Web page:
Standardized Testing (Grades 9 – 10)
Most ninth graders will not take standardized college tests, but some will. If you think you should, you must discuss your plan with a counselor. As a tenth grader, it might make sense to try one of the “practice” standardized tests, such as the PSAT®. Again, you must discuss your plan with a counselor. Some ninth and tenth graders who are particularly advanced in an academic area might want to consider taking the SAT Subject Test® in the relevant topic. Not every college requires these one-hour subject tests. Highly selective colleges, including MIT, Cornell, BU, Carnegie Mellon, and most programs at NYU
require some SAT Subject Tests®; check individual college websites to see which places do.
Those colleges that do require SAT Subject Tests® typically require two, a handful ask for three, and some may recommend specific subjects. You will need to plan ahead for this by discussing your intent with a counselor, and obtaining the guidance and support of the teacher in the appropriate class. You should take sample tests under simulated testing conditions to prepare for the test.

Standardized Testing (Grades 11 – 12)
During junior year, you will take a number of standardized tests. Each person has different strengths, so each student’s testing plan might look a bit different. Here are some general guidelines, however, as far as what to expect:

In October, juniors will take the PSAT® (Preliminary SAT®) at their high school. If it is not being offered, see a guidance counselor and find out where it is taking place. It is highly recommended that you prepare for the PSAT® by taking the sample test included in the student bulletin. This bulletin, available in a guidance office, also explains more about the format and content of the test and has helpful tips.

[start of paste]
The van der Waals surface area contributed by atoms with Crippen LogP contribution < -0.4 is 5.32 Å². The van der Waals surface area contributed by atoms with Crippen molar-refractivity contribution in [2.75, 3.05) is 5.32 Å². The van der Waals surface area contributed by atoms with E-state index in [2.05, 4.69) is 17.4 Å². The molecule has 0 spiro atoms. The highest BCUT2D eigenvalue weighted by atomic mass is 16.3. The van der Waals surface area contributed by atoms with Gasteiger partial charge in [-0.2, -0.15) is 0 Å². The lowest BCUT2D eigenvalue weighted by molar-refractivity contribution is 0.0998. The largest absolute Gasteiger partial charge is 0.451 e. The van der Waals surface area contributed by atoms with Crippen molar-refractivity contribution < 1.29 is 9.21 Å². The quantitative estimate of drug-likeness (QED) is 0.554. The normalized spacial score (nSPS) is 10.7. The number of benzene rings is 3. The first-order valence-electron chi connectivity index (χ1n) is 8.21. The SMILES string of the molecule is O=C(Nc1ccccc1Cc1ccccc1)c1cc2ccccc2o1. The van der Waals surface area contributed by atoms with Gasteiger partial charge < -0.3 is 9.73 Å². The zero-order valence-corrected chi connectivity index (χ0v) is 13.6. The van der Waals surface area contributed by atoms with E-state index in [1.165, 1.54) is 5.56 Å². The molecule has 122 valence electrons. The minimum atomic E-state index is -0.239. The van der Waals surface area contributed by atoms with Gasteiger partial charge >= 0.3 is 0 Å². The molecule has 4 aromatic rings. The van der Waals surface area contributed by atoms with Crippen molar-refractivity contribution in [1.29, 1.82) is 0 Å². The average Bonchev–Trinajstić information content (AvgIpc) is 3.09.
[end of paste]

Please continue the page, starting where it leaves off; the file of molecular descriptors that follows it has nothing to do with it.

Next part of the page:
Online information is available at:

This test has several purposes:
 To familiarize you with the SAT® Reasoning Test, which you will take later in the year;
 To expose you to the SAT® in a no-risk manner – colleges do not typically ask for PSAT® scores;
 To give you a simple analysis of your strengths and weaknesses in the various critical reading, verbal, and mathematical components of the test.

When you receive a score report in December, it will include your answer choices, the correct answers, and list the type of question asked. You will also receive your test booklet, so that you may go back and look at the questions again. This report may help you identify areas in which you need to improve. The PSAT® is also used in the National Merit and Achievement
Scholarship programs®. Juniors who score in the top two percent of test-takers nationwide will be eligible to compete for scholarship funding from select colleges, companies, and organizations.